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Pound-Euro Exchange Rate Could Jump to 1.20 by Year-end

- 30% chance of bad outcome to Brexit trade negotiations
- GBP/EUR could rise to 1.20 if deal agreed
- Dollar weakness driving GBP/USD strength

Johnson holding crabs fishing EU

Above: Prime Minister Boris Johnson. Fishing rights remains a key point of disagreement in EU-UK trade talks. Picture by Andrew Parsons / No 10 Downing Street

Pound Sterling is likely to remain under pressure against the Euro and fail to reach its full potential against the Dollar until at least October, when a post-Brexit trade deal should finally be agreed and unlock a more sustained recovery.

Sentiment towards Sterling remains subdued primarily on the basis that the EU and UK remain unable to reach a post-Brexit trade deal, which must be agreed by year-end if the two economic areas are to avoid defaulting to trading on WTO terms.

With the two sides remaining deadlocked around some key issues, the Pound has found itself swept aside by a strengthening Euro which has resulted in the Pound-to-Euro exchange rate falling back below 1.10 to 1.0957, althought a more notable bout of Dollar weakness has allowed the Pound-to-Dollar exchange rate to recover back to 1.2852, but there remains a sense that gains would be substantially greater were it not for lingering Brexit anxieties.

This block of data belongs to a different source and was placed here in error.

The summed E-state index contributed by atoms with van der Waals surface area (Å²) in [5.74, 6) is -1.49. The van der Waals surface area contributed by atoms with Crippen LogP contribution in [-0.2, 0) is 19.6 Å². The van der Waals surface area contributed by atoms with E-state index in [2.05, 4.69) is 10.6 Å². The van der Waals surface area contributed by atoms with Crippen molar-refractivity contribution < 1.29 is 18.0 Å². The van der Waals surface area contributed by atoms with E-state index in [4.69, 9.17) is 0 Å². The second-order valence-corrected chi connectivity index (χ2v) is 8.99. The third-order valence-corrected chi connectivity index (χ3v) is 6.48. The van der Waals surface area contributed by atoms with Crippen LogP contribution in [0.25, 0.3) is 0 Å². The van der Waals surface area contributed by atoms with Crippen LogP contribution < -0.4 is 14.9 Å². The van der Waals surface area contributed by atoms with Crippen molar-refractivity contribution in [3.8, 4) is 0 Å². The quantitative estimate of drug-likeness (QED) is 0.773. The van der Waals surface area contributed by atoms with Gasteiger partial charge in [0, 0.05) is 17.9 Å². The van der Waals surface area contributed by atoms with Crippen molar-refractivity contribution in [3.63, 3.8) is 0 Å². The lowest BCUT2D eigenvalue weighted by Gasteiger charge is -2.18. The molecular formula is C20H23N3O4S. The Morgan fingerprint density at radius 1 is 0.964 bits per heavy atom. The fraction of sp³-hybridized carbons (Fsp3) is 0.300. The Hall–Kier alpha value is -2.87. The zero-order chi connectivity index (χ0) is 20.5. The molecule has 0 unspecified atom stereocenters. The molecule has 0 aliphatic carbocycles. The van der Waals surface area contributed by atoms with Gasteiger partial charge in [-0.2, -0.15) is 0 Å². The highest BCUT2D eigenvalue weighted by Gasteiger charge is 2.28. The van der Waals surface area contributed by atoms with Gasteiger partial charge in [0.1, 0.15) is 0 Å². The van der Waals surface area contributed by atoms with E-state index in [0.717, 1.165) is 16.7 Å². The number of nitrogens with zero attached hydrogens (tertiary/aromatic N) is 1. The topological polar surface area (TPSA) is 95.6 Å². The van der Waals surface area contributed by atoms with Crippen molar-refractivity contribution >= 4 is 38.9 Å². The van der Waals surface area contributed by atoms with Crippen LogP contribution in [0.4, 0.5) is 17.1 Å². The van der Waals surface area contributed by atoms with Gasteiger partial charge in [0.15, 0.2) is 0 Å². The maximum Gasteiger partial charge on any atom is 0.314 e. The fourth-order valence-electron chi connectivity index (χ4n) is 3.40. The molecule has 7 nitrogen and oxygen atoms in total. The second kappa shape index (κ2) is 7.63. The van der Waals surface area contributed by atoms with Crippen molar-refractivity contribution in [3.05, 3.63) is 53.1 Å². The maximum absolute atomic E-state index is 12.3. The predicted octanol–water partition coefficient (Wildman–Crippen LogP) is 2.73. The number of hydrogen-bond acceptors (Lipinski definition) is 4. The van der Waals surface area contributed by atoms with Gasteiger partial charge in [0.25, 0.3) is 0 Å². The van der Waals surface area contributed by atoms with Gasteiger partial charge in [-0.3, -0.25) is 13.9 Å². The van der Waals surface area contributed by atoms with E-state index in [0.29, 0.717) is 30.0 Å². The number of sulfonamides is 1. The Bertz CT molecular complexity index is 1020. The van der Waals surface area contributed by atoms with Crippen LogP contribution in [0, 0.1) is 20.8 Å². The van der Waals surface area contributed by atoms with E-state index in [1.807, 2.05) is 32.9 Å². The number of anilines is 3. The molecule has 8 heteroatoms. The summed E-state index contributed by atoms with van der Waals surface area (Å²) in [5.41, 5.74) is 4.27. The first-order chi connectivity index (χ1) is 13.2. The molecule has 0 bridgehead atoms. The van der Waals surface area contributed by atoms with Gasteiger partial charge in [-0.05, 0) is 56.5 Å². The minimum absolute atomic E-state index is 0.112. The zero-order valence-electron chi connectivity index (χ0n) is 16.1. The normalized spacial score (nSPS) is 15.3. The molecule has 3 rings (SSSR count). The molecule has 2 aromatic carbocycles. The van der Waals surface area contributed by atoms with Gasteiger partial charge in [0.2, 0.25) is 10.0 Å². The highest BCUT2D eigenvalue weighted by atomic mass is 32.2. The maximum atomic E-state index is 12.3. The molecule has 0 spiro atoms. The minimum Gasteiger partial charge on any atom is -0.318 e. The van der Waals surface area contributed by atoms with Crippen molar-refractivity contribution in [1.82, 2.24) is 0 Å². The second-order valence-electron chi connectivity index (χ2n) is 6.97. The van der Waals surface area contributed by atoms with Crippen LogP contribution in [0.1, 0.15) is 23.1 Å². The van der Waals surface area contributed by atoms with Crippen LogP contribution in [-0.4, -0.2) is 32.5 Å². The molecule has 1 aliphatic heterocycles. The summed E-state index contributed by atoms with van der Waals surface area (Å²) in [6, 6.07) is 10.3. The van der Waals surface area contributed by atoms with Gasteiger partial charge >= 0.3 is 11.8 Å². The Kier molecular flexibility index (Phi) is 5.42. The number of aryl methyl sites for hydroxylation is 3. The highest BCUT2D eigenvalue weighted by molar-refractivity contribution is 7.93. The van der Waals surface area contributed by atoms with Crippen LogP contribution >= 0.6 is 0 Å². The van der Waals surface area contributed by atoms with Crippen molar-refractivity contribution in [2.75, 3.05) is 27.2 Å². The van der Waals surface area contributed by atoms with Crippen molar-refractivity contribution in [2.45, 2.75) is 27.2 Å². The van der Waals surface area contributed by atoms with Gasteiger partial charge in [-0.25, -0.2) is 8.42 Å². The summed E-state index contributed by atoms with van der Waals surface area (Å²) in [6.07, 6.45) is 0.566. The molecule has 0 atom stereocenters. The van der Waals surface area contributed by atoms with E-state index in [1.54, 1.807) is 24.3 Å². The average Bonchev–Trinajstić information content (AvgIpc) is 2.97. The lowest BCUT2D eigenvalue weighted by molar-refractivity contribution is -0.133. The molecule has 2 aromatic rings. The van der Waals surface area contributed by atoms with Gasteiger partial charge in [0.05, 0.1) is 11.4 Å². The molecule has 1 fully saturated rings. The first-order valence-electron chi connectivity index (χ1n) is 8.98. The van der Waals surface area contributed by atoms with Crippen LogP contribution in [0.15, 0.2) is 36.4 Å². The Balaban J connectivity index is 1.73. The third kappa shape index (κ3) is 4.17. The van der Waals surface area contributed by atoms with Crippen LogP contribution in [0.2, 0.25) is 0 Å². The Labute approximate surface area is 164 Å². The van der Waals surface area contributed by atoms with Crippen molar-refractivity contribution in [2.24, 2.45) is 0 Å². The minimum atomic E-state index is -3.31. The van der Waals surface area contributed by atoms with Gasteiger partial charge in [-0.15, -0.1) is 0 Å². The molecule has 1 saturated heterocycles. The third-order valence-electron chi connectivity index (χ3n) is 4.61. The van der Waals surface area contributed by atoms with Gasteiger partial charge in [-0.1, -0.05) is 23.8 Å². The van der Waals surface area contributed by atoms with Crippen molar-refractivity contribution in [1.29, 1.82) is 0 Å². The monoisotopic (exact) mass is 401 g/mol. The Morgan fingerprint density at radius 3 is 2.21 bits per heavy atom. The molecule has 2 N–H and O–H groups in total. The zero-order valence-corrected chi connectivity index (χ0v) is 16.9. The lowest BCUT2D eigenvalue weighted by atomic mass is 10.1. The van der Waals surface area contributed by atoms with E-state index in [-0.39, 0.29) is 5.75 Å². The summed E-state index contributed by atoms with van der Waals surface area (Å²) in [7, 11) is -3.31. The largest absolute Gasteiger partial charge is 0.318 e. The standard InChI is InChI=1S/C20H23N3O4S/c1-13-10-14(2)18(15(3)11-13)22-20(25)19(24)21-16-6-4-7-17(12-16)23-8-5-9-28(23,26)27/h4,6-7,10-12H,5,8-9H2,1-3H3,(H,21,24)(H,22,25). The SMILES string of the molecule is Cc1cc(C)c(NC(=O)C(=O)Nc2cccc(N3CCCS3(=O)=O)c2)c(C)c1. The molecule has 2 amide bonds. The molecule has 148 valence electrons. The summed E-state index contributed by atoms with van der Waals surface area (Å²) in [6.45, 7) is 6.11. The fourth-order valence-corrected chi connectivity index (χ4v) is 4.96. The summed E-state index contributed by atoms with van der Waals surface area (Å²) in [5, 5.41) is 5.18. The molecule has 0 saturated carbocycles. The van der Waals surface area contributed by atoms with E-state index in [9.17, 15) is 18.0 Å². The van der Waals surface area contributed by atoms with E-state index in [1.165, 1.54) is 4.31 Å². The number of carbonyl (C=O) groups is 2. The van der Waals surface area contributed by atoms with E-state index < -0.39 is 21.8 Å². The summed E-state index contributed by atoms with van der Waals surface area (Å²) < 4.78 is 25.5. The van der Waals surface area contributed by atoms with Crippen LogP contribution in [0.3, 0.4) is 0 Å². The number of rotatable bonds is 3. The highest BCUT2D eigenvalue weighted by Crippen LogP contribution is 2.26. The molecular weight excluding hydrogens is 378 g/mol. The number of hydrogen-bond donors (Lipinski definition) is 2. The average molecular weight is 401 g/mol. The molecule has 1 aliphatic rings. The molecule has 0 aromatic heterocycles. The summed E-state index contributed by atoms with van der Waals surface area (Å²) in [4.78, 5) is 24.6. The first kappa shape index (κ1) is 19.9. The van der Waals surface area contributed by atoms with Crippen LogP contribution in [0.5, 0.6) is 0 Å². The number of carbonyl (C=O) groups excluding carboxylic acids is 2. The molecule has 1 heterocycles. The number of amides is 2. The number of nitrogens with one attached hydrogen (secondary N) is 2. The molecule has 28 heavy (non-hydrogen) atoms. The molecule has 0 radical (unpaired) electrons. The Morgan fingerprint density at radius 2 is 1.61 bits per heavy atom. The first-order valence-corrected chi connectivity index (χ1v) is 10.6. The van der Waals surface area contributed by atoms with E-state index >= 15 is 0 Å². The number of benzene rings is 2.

"It should be more of the same for GBP (this) week, with the currency remaining the laggard and the underperformer in the European G10 FX space. No progress on the UK-EU trade negotiations is expected and with news headlines suggesting an increased perceived probability of the no deal, there is a little to be optimistic about GBP," says Francesco Pesole, FX Strategist at ING Bank N.V.

Pound to Euro chart

Above: GBP/EUR has trended lower since April

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The latest round of talks ended last week with further confirmation that significant divergences remain, particularly over future fishing rights in UK waters and rules on state aid.

Until some kind of agreement is reached on the outstanding points expect the market to remain cautious of Sterling and for this reason any major recovery in GBP/EUR appears to be a remote possibility.

Barnier told EU diplomats following last week's negotiations that the 'level playing field' - where the UK agrees to sign up to EU standards on environmental regulation, workers rights and state aid to business - was the most difficult subject in the entire-future relationship negotiation.

"By its current refusal to commit to the condition of open and fair competition, and to a balanced agreement on fisheries, the UK makes a trade agreement at this point unlikely," said Barnier.

However, both the EU and UK have signalled that the range of disagreements is narrowing, potentially clearing the way for a deal in September or at the very latest October.

Officials on both sides told the FT that compromises are there to be struck.

According to a FT report, the EU has signalled a willingness to drop its demand that the UK accepts future EU state-aid rules and the oversight of the European Court of Justice (ECJ), but in exchange it wants the UK to sign up to a “shared philosophy” on future subsidy policy.